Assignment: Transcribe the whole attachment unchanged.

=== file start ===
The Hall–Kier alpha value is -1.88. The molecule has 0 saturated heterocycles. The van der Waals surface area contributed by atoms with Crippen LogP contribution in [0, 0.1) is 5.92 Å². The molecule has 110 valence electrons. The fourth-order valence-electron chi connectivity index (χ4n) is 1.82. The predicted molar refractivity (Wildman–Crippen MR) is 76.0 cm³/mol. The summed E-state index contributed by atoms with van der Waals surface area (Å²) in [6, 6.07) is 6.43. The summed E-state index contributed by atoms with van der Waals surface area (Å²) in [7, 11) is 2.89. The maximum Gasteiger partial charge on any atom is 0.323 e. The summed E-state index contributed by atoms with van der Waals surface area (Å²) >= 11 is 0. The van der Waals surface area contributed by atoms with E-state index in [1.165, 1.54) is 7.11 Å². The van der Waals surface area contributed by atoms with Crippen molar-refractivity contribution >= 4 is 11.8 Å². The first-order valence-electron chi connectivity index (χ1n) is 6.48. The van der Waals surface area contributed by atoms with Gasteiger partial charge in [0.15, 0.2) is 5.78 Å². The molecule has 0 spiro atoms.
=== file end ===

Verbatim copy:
The Hall–Kier alpha value is -1.88. The molecule has 0 saturated heterocycles. The van der Waals surface area contributed by atoms with Crippen LogP contribution in [0, 0.1) is 5.92 Å². The molecule has 110 valence electrons. The fourth-order valence-electron chi connectivity index (χ4n) is 1.82. The predicted molar refractivity (Wildman–Crippen MR) is 76.0 cm³/mol. The summed E-state index contributed by atoms with van der Waals surface area (Å²) in [6, 6.07) is 6.43. The summed E-state index contributed by atoms with van der Waals surface area (Å²) in [7, 11) is 2.89. The maximum Gasteiger partial charge on any atom is 0.323 e. The summed E-state index contributed by atoms with van der Waals surface area (Å²) >= 11 is 0. The van der Waals surface area contributed by atoms with E-state index in [1.165, 1.54) is 7.11 Å². The van der Waals surface area contributed by atoms with Crippen molar-refractivity contribution >= 4 is 11.8 Å². The first-order valence-electron chi connectivity index (χ1n) is 6.48. The van der Waals surface area contributed by atoms with Gasteiger partial charge in [0.15, 0.2) is 5.78 Å². The molecule has 0 spiro atoms.